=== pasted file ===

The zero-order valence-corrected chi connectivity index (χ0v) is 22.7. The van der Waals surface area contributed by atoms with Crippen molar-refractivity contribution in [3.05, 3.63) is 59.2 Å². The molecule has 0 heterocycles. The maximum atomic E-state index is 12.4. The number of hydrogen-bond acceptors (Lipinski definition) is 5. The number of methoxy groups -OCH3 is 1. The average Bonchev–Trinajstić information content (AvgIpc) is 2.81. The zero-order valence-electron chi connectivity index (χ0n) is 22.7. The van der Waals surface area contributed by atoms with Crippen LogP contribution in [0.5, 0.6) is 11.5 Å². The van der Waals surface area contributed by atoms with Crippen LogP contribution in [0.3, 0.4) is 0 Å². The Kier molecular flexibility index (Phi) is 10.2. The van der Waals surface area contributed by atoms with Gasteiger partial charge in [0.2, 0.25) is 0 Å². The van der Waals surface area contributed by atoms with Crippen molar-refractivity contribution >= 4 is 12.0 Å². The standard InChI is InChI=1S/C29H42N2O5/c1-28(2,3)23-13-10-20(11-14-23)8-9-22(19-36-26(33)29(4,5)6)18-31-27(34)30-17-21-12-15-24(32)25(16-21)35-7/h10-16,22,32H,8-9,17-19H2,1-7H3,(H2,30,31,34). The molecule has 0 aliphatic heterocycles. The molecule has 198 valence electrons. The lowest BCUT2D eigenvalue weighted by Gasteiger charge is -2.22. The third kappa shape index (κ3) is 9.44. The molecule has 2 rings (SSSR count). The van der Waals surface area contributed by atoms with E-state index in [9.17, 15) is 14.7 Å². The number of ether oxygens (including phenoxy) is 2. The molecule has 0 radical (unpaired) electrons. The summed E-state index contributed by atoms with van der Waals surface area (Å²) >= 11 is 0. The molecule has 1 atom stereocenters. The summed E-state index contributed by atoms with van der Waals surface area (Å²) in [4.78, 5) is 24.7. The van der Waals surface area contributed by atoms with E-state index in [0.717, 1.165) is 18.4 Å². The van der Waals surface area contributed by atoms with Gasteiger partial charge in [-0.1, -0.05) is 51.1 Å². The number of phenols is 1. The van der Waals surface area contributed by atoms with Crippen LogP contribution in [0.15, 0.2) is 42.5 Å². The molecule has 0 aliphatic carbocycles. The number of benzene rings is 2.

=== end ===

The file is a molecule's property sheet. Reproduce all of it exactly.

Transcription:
The zero-order valence-corrected chi connectivity index (χ0v) is 22.7. The van der Waals surface area contributed by atoms with Crippen molar-refractivity contribution in [3.05, 3.63) is 59.2 Å². The molecule has 0 heterocycles. The maximum atomic E-state index is 12.4. The number of hydrogen-bond acceptors (Lipinski definition) is 5. The number of methoxy groups -OCH3 is 1. The average Bonchev–Trinajstić information content (AvgIpc) is 2.81. The zero-order valence-electron chi connectivity index (χ0n) is 22.7. The van der Waals surface area contributed by atoms with Crippen LogP contribution in [0.5, 0.6) is 11.5 Å². The van der Waals surface area contributed by atoms with Crippen LogP contribution in [0.3, 0.4) is 0 Å². The Kier molecular flexibility index (Phi) is 10.2. The van der Waals surface area contributed by atoms with Gasteiger partial charge in [0.2, 0.25) is 0 Å². The van der Waals surface area contributed by atoms with Crippen molar-refractivity contribution >= 4 is 12.0 Å². The standard InChI is InChI=1S/C29H42N2O5/c1-28(2,3)23-13-10-20(11-14-23)8-9-22(19-36-26(33)29(4,5)6)18-31-27(34)30-17-21-12-15-24(32)25(16-21)35-7/h10-16,22,32H,8-9,17-19H2,1-7H3,(H2,30,31,34). The molecule has 0 aliphatic heterocycles. The molecule has 198 valence electrons. The lowest BCUT2D eigenvalue weighted by Gasteiger charge is -2.22. The third kappa shape index (κ3) is 9.44. The molecule has 2 rings (SSSR count). The van der Waals surface area contributed by atoms with E-state index in [9.17, 15) is 14.7 Å². The number of ether oxygens (including phenoxy) is 2. The molecule has 0 radical (unpaired) electrons. The summed E-state index contributed by atoms with van der Waals surface area (Å²) >= 11 is 0. The molecule has 1 atom stereocenters. The summed E-state index contributed by atoms with van der Waals surface area (Å²) in [4.78, 5) is 24.7. The van der Waals surface area contributed by atoms with E-state index in [0.717, 1.165) is 18.4 Å². The van der Waals surface area contributed by atoms with Gasteiger partial charge in [-0.1, -0.05) is 51.1 Å². The number of phenols is 1. The van der Waals surface area contributed by atoms with Crippen LogP contribution in [0.15, 0.2) is 42.5 Å². The molecule has 0 aliphatic carbocycles. The number of benzene rings is 2.